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January 04, 2007


Whew... just got my "kids" into their "beds" so they can "sleep" and I can "work" a bit more.

"Mommy" needs to make it back home pronto. :)

Ok, I guess I'll go "pour" myself a "drink" and kick my feet up on the "couch." Ahh, the single life, gotta love it. :)

Paul: Thanks for letting me crash in Brian's place. If his last episode got 8,000 downloads, I suspect mine will get about 18? This includes all of my relatives!



Man, you are becoming a star. Way to go!

Disclosure(s): I'm engaged as a public relations counselor for NOKA Chocolate and numerous other companies and am the president of DPK Public Relations.

You've mischaracterized both what I did and what I said about it. I was not engaged by NOKA until after I had posted personal comments on various blogs. I have never said and it is not true that NOKA was aware of the comments until after my firm had been engaged by them and I want to assure listeners that my personal posts played no role in their engagement of our firm. I wish you had discussed our firm's decision to open a forum on our own site www.dpkpr.com to enable critics to discuss the situation. As far as I know, it was a first in the PR field.

Brian and Paul: You're better with air quotes than Britney Spears.

Kevin: Yes, downloads are down significantly so far -- but no one's blaming you. Yet.

Dan: The issue here is not so much that you did anything ethically wrong as that it appeared that way to a number of people. If you're saying that you posted the comments defending Noka, and that they hired you without you ever even mentioning to them that you had written these comments, we will take you at your word.

Personally, I know that if I had coincidentally posted something defending a future client, I'd probably let them know about it sometime during the pitching process. It would certainly seem like an appropriate topic to bring up. That's probably why it's a little confusing for some people.

None of which changes the fact that for a number of bloggers, the whole thing didn't pass their personal smell tests. And as you certainly know from your professional experience, perception is often more important than reality -- particularly in blogland.

As for the forum you opened, we'll be happy to write about it -- IF you hire us as your crisis communication (er, reputation management) consultants.

Of course, we'd properly disclose the relationship.

That's the other thing...so it's wrong now to edit your own Web site? As pointed out by one of your panelists, semantics can be powerful. I reflected on the use of the term "crisis" and determined that this case really didn't rise to that level. On my site, we have a definition stating that a crisis (among other things) interrupts normal business operations. That's not the case here, so I changed it. Suddenly that's an issue? I'm constantly tinkering with articles on my site to make them better. Also, as a former talk show host I must suggest that you come up with some way to get everyone's voice levels in the same range...but it was fun to listen to a local take on these issues.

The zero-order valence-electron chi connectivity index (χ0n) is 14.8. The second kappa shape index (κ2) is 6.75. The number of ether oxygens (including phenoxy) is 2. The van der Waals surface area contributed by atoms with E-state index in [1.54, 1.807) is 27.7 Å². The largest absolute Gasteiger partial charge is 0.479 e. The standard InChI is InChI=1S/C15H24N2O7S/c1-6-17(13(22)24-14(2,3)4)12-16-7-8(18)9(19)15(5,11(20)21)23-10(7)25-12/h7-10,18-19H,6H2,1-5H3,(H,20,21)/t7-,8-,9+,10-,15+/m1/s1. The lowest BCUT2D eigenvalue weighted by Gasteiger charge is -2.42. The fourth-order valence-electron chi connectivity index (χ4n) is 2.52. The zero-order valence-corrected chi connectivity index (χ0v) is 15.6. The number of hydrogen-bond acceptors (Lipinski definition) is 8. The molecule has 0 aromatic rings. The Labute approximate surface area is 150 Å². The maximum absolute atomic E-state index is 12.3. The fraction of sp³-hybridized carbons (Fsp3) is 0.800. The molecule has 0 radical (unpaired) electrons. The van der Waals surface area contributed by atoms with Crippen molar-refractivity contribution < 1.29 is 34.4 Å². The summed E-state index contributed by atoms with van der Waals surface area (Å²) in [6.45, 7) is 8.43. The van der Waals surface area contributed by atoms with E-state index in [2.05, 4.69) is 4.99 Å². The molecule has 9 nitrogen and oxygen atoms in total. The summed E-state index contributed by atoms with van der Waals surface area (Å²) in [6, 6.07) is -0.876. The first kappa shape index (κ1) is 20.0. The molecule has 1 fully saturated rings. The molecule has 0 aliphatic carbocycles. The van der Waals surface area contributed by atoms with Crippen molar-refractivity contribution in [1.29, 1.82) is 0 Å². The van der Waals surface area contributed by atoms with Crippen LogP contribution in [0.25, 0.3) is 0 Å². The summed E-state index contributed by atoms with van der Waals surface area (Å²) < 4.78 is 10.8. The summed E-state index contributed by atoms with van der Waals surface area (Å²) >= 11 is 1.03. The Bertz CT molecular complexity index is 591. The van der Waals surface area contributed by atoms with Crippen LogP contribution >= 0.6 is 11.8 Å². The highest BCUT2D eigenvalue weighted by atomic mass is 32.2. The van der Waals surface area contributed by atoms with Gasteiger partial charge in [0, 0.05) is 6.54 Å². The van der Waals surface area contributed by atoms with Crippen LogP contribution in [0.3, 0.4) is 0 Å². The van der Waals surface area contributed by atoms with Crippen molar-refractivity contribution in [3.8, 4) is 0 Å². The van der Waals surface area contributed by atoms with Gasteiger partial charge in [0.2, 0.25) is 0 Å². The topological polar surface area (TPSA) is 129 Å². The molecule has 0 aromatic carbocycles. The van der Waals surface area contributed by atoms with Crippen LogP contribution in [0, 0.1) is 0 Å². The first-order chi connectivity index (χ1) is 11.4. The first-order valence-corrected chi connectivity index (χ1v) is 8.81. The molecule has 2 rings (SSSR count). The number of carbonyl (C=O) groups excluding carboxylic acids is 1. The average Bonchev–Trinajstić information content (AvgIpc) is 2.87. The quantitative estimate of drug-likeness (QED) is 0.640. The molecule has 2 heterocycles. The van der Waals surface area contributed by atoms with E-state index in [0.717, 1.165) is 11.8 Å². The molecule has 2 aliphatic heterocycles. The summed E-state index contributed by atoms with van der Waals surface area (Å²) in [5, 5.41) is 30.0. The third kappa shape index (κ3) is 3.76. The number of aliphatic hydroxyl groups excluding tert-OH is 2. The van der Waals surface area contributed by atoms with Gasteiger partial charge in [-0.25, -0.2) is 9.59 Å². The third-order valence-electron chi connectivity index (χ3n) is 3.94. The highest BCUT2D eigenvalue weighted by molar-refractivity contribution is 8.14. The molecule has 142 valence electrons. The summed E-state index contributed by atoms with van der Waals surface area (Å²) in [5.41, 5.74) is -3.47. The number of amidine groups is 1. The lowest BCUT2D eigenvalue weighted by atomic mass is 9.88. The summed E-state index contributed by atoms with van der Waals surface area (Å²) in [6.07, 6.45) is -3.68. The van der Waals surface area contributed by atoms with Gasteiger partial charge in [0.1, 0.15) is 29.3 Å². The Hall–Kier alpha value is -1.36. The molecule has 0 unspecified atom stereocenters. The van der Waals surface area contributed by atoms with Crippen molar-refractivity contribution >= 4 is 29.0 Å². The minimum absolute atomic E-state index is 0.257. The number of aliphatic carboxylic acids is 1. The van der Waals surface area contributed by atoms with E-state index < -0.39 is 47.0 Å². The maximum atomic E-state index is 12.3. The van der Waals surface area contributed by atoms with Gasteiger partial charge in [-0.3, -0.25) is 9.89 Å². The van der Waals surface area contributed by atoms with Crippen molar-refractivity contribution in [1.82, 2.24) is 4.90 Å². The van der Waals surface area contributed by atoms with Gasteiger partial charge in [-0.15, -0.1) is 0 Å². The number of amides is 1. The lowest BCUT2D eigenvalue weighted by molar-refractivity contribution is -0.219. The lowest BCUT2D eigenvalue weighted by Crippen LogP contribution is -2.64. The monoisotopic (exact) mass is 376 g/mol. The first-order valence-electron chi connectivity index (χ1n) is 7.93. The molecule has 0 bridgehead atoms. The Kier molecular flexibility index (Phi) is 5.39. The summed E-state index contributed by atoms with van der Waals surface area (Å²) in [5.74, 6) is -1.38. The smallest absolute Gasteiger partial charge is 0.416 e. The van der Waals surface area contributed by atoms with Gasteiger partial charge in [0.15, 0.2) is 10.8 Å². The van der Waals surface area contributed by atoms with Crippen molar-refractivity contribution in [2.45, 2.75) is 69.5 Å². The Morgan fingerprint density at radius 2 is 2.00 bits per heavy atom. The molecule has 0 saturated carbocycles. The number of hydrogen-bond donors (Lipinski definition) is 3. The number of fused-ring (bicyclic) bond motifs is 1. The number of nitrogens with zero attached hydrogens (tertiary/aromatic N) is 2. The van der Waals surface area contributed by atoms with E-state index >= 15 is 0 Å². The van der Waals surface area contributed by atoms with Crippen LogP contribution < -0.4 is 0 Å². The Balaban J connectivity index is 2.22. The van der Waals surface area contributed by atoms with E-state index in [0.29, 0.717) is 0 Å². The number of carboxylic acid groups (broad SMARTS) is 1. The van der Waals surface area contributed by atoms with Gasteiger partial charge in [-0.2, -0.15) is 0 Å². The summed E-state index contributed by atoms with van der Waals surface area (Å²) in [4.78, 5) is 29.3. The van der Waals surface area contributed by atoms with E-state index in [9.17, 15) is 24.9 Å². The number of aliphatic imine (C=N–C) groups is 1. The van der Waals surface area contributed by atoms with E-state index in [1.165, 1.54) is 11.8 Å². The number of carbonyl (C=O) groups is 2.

You did nothing wrong by changing the label, Dan; the reaction was telling, though. "Crisis communications" vs. "reputation management" is just one of many semantic issues that, to laymen, sometimes makes the entire profession of PR seem like it's full of hair-splitting hucksters. That's why the transition from press-release PR to blogosphere PR has been difficult for many practitioners.

Kevin- I think it'll be more like 20. My parents will probably listen, too! :)

Lewis- Star may be pushing it a little, but I am really happy with how the show's going so far. It does feel like there's some good chemistry happening in the group, even though I apparently need to learn to stop yelling into the phone!

Alright, now Dan, I don't remember anyone saying that you were representing Noka all along, in fact Scott was pretty clear that you at least said that you were not working with them in the beginning.

All I said is that I don't believe that Noka didn't know about the comments until after they hired you. It just doesn't pass the smell test. Sorry if I'm wrong, but, I've got to go with my gut on that one.

Either way, it doesn't matter, or change the fact that Noka is selling $8 a pound chocolate for $2000. Frankly, that's the problem, not when or why they signed you up. All that controversy is really just misdirection.

That's it! I'll start selling the $12.00 Masi socks for $1200 and drive up demand by creating a "wow, they must be super socks" craze... Thanks DMZ!

Yeah, I know I'm an ass.

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